Now I had a decision to make. Should I continue with the PPC program or leave it at the reduced level?
On the surface it appears that I should continue with the PPC program because it could have a positive impact on revenues. However, at that time, I was also working on reducing overhead expenses which was a more pressing issue. Additionally, a minor gain in the number of new customers—which can become regular buyers—showed a slight increase, in spite of reduced advertising. This can indicate that shopsite visits might be driven by non-PPC advertising and marketing efforts such as SEO keywords and networking.
So I left it at the reduced level for this profit center for the following year. But at least by doing this exercise, I knew the the impact this kind of advertising could have on my sales picture and could reconsider it in the future. If the only goal was increasing sales at all costs, then I probably would have opted to continue the PPC program.
My decision illustrates some important points:
- Measuring and making decisions about advertising cannot be done in isolation and must be evaluated in light of other business goals and factors.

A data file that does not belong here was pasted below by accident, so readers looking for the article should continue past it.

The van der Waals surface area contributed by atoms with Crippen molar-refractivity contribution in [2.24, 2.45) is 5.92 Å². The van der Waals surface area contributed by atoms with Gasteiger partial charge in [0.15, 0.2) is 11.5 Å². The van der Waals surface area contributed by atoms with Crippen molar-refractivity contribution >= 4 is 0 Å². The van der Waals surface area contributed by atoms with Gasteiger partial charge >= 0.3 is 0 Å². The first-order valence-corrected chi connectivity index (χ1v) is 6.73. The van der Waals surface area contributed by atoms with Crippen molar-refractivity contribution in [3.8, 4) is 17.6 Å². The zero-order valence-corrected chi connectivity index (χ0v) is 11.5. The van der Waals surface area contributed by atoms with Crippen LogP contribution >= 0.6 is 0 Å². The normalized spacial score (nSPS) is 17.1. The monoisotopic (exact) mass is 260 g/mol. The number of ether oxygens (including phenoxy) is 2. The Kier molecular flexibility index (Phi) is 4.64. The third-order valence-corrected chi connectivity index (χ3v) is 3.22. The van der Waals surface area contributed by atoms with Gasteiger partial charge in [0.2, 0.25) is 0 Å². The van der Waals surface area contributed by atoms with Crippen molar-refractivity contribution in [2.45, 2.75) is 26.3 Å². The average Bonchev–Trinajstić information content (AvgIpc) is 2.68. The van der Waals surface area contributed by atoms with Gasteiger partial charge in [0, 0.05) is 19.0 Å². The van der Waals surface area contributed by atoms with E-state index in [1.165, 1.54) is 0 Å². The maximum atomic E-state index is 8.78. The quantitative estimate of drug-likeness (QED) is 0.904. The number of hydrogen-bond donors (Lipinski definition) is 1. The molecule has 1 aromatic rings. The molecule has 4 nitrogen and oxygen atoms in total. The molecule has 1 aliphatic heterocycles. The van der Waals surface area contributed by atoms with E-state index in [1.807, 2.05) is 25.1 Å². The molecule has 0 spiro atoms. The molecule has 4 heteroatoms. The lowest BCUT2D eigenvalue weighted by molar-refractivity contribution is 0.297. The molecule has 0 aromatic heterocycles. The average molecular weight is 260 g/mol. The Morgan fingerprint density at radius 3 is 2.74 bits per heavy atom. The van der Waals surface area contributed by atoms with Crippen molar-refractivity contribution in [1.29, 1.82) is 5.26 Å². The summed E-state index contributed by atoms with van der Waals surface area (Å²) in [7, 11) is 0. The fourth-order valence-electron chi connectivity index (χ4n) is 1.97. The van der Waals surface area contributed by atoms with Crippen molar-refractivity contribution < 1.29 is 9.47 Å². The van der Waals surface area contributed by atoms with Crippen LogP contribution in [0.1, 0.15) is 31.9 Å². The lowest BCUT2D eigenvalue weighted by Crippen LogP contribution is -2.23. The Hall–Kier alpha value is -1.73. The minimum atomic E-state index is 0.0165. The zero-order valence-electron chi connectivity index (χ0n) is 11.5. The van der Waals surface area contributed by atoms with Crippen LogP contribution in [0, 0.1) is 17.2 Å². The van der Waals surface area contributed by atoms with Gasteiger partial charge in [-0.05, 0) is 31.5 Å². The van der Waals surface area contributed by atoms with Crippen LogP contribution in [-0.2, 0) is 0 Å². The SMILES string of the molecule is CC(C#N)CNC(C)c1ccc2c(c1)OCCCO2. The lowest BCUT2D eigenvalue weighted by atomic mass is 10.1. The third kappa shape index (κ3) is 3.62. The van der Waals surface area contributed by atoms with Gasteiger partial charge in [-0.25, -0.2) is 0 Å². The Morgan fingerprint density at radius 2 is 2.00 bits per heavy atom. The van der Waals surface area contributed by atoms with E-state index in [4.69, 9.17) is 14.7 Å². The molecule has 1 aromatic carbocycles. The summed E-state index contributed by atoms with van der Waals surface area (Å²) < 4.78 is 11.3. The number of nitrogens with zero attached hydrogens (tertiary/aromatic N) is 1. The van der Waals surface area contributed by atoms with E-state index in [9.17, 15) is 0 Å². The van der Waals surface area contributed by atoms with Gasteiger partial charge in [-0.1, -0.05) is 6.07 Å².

- Measuring advertising effectiveness sometimes has to be done with limited information. Choosing the best available metrics is critical to getting the best available insight.
Disclaimer: Any examples used are for illustrative purposes only and do not suggest affiliation or endorsement. The author/publisher has used best efforts in preparation of this article. No representations or warranties for its contents, either expressed or implied, are offered or allowed and all parties disclaim any implied warranties of merchantability or fitness for your particular purpose. The advice, strategies and recommendations presented herein may not be suitable for you, your situation or business. Consult with a professional adviser where and when appropriate. The author/publisher shall not be liable for any loss of profit or any other damages, including but not limited to special, incidental, consequential, or other damages. So by reading and using this information, you accept this risk.
© 2014 Heidi Thorne